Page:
First-year North Carolina coach Larry Fedora had some unique recruiting obstacles to overcome in his first class, namely a shortened recruiting calendar because of his hiring date, and the uncertainty of the program's ongoing NCAA saga. UNC is still waiting to hear back from the NCAA to find out if it will face further sanctions, but Fedora managed to pull in a solid, 23-member class with four four-star recruits. I spoke with Fedora on Wednesday about his first recruiting class. Here are the highlights of our conversation:
What was the biggest challenge for you in this first recruiting class?
Larry Fedora: I would say for us it was probably trying to dispel some of the myths that were being told to most of the kids about what was going to happen here at the University of North Carolina. That was one of the things we had to combat with each and every kid. It is what it is. You just do the best job you can, but the thing we did was be honest with the kids and once you come on campus, I think the university sells itself. That was the biggest struggle, though.
Did you think you would have more answers to give them by this point?
LF:I had no idea. I had no idea, didn’t know one way or the other. I don’t know what the timeline is, I just know eventually there will be something said and we’ll deal with it.
Where do you feel like you guys filled the biggest needs?
LF:We only had two quarterbacks on scholarship here, so that was something that was a tremendous need. You’ve got to have a quarterback. We did that. Because of the style of offense that we’re bringing in here, we have a shortage of wide receivers. We were able to bring more in and Quinshad Davis, the one today, was a huge one for us. The Gatorade Player of the Year out of the state of South Carolina. And then on defense, we signed three guys who are going to play in the secondary for us, and because we’re going to a 4-2-5, we needed secondary guys. I really think we did a nice job in the secondary, even though we need more, I still think we did a nice job in that short period of time.
The timeline of what you had to recruit, was it enough to get done what you wanted to get done?
LF: It’s never enough time. There’s not enough time in a day, there’s not enough time in a week. When we got in here on the second day of January, you’re in a dead period. And then you’re out for four days, and then you’re back into a dead period during the national convention. We were only able to see these kids three times face to face. That makes it tough when you’re trying to build a relationship with a kid you don’t know and you’re trying to convince a kid you can be trusted.
Overall were you pleased with the way this class shaped up?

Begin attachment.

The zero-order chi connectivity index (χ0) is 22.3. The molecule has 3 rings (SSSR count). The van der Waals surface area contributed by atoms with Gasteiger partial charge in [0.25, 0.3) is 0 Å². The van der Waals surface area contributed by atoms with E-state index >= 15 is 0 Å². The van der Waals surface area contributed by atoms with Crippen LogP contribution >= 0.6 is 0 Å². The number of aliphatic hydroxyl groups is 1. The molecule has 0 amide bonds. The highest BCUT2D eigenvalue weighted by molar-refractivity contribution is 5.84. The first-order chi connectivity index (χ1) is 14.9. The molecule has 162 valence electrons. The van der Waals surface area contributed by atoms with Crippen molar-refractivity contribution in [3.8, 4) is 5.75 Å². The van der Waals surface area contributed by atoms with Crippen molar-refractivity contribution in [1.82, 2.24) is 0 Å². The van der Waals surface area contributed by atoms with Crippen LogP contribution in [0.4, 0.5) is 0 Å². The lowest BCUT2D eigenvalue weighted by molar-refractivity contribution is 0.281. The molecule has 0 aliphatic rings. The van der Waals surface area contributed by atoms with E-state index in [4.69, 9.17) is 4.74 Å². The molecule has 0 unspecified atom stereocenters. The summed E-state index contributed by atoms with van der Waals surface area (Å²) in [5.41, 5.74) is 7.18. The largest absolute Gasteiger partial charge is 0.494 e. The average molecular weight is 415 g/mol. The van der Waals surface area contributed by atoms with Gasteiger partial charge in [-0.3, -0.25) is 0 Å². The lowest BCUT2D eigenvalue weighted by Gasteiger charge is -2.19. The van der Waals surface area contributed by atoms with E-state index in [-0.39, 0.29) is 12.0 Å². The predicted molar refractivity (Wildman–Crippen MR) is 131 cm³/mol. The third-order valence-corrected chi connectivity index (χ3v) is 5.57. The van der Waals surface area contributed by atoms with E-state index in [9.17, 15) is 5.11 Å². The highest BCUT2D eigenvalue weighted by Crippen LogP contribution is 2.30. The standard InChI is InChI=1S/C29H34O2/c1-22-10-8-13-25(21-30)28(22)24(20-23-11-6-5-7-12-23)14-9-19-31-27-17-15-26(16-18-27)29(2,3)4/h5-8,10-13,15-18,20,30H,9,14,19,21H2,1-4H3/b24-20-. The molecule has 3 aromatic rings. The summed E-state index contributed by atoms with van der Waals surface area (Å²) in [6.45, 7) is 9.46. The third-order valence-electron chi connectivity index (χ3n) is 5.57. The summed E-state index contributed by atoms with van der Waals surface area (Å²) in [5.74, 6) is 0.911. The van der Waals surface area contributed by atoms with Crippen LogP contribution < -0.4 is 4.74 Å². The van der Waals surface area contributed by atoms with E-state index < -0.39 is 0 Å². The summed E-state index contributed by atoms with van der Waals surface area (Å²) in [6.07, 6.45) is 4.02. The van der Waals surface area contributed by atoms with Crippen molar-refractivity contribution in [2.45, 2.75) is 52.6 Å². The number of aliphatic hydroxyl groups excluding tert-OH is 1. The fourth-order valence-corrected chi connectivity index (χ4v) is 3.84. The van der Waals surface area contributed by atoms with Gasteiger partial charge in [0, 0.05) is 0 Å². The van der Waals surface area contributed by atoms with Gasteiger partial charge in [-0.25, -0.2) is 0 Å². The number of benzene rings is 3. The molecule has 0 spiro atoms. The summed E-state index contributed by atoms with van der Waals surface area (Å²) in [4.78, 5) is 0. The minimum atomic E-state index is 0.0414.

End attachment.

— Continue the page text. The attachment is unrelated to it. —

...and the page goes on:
LF: I’m extremely pleased. I really am. We’ve got 23 kids who are new Tar Heels, and I’ll be honest with you, I don’t know what the rankings are, I haven’t seen any of that and don’t really care. It’s going to be about two years down the road that we’re going to figure out if these kids can play or not.
How many did you have to retain?
LF: I think there were 14 kids committed when we came in, give or take. They were a priority for us. We went after them as if, well, they didn’t know us. So in our eyes, they weren’t committed. They already had a love for the university. We had to sell them over as a staff.
As a coach coming in, how difficult is that, not to be able to handpick all of your guys?
LF: Well, it is what it is, Heather. With the time constraint like that, unless you had been in that area recruiting all of those kids, you’re not going to know them. So when we first get in, we just throw on the film like crazy and start evaluating and evaluating them, figuring out who can help us win. Once we determined that, we just went after them.
Do you think that you guys have enough in place to be a contender for the Coastal Division in 2012?
LF: I would love to say yes, but I don’t know. I really have no idea because I haven’t even worked with the kids we have on campus right now. That’s just too hard for me to answer.
Fair enough. What was the biggest surprise today for you?
LF: It would have to be Quinshad Davis. He was the kid out of South Carolina. We really had no idea one way or the other, and he didn’t do that until around noon today, so we were obviously sitting around on pins and needles. We tried to talk the kid into, ‘Hey, sign the papers at 7, send them in, and then you can do your signing at noon at the school.’ He said, ‘Well, if I did that my mom would have to know.’ He didn’t even want his mom to know. I said, ‘Well, blindfold your mom and have her sign it and send it.’ He wouldn’t do that (Fedora laughed). He didn’t want anyone in his family to know.”
How much are you really changing there? You’re talking about 4-2-5, and the offensive philosophy, just how much of an overhaul are you undertaking there?
LF: We’re going to change everything, basically. We’re going to change the culture. We’re going to change philosophies on offense, defense and special teams. We’re going to change everything and everything that’s been done. We’re going to do it our way, and it’s going to be the North Carolina way.
How many of these recruiting classes will it take before you have the program where you want it to be?
LF: That's a great question because for me right now, there's so much unknown. I can't even walk into a team meeting and tell you every person's name, much less tell you what kind of player they are. I haven't been on the field with them. That is so hard for me to say. I wish I could tell you one recruiting class, because that's my expectation. Let's win, and let's win yesterday -- not a year from now, not two years from now, not three years from now. I want to win now. That's the kind of effort and kind of work ethic I'm going to put into it.